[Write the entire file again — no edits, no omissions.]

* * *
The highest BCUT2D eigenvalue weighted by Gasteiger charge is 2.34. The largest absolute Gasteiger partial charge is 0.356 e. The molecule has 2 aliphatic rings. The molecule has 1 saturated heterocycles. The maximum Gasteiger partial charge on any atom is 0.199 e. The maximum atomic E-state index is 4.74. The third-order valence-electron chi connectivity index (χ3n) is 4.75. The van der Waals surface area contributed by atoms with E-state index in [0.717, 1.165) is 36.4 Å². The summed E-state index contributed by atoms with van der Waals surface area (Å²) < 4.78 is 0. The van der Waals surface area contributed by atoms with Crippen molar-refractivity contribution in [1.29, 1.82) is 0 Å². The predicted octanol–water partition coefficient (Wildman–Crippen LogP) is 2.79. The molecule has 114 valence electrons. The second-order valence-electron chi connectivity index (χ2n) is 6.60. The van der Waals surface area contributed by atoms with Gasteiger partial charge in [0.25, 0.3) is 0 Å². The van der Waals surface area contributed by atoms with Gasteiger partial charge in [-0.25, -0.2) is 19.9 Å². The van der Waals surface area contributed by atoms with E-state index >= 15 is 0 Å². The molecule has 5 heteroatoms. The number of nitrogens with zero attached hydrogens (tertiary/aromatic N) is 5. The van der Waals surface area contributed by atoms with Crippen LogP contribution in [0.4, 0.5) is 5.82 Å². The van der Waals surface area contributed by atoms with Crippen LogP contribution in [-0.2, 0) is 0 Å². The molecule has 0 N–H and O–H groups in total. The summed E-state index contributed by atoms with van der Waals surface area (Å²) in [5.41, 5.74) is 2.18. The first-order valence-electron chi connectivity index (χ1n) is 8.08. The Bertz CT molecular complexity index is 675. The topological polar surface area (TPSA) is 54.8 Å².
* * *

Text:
The highest BCUT2D eigenvalue weighted by Gasteiger charge is 2.34. The largest absolute Gasteiger partial charge is 0.356 e. The molecule has 2 aliphatic rings. The molecule has 1 saturated heterocycles. The maximum Gasteiger partial charge on any atom is 0.199 e. The maximum atomic E-state index is 4.74. The third-order valence-electron chi connectivity index (χ3n) is 4.75. The van der Waals surface area contributed by atoms with E-state index in [0.717, 1.165) is 36.4 Å². The summed E-state index contributed by atoms with van der Waals surface area (Å²) < 4.78 is 0. The van der Waals surface area contributed by atoms with Crippen molar-refractivity contribution in [1.29, 1.82) is 0 Å². The predicted octanol–water partition coefficient (Wildman–Crippen LogP) is 2.79. The molecule has 114 valence electrons. The second-order valence-electron chi connectivity index (χ2n) is 6.60. The van der Waals surface area contributed by atoms with Gasteiger partial charge in [0.25, 0.3) is 0 Å². The van der Waals surface area contributed by atoms with Gasteiger partial charge in [-0.25, -0.2) is 19.9 Å². The van der Waals surface area contributed by atoms with E-state index >= 15 is 0 Å². The molecule has 5 heteroatoms. The number of nitrogens with zero attached hydrogens (tertiary/aromatic N) is 5. The van der Waals surface area contributed by atoms with Crippen LogP contribution in [0.4, 0.5) is 5.82 Å². The van der Waals surface area contributed by atoms with Crippen LogP contribution in [-0.2, 0) is 0 Å². The molecule has 0 N–H and O–H groups in total. The summed E-state index contributed by atoms with van der Waals surface area (Å²) in [5.41, 5.74) is 2.18. The first-order valence-electron chi connectivity index (χ1n) is 8.08. The Bertz CT molecular complexity index is 675. The topological polar surface area (TPSA) is 54.8 Å².